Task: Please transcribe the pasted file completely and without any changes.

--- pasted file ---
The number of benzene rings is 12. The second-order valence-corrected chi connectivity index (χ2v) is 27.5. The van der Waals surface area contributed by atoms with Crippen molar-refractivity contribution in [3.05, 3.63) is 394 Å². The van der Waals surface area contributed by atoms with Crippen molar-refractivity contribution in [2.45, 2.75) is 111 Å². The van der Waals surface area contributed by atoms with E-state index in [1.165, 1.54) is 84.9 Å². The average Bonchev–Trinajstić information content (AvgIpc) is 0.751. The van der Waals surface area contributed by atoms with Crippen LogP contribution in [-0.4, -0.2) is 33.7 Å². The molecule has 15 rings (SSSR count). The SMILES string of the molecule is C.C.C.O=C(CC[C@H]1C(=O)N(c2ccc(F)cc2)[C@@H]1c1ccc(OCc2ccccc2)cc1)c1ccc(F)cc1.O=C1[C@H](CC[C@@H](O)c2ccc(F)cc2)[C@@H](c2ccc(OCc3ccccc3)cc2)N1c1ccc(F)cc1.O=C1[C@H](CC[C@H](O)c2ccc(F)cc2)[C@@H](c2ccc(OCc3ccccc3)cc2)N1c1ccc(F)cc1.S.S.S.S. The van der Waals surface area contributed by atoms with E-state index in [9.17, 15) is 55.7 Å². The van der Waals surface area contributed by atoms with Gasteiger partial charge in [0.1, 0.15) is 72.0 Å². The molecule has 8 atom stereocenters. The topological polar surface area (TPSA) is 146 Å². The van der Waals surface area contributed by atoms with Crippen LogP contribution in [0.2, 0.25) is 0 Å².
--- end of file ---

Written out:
The number of benzene rings is 12. The second-order valence-corrected chi connectivity index (χ2v) is 27.5. The van der Waals surface area contributed by atoms with Crippen molar-refractivity contribution in [3.05, 3.63) is 394 Å². The van der Waals surface area contributed by atoms with Crippen molar-refractivity contribution in [2.45, 2.75) is 111 Å². The van der Waals surface area contributed by atoms with E-state index in [1.165, 1.54) is 84.9 Å². The average Bonchev–Trinajstić information content (AvgIpc) is 0.751. The van der Waals surface area contributed by atoms with Crippen LogP contribution in [-0.4, -0.2) is 33.7 Å². The molecule has 15 rings (SSSR count). The SMILES string of the molecule is C.C.C.O=C(CC[C@H]1C(=O)N(c2ccc(F)cc2)[C@@H]1c1ccc(OCc2ccccc2)cc1)c1ccc(F)cc1.O=C1[C@H](CC[C@@H](O)c2ccc(F)cc2)[C@@H](c2ccc(OCc3ccccc3)cc2)N1c1ccc(F)cc1.O=C1[C@H](CC[C@H](O)c2ccc(F)cc2)[C@@H](c2ccc(OCc3ccccc3)cc2)N1c1ccc(F)cc1.S.S.S.S. The van der Waals surface area contributed by atoms with E-state index in [9.17, 15) is 55.7 Å². The van der Waals surface area contributed by atoms with Gasteiger partial charge in [0.1, 0.15) is 72.0 Å². The molecule has 8 atom stereocenters. The topological polar surface area (TPSA) is 146 Å². The van der Waals surface area contributed by atoms with Crippen LogP contribution in [0.2, 0.25) is 0 Å².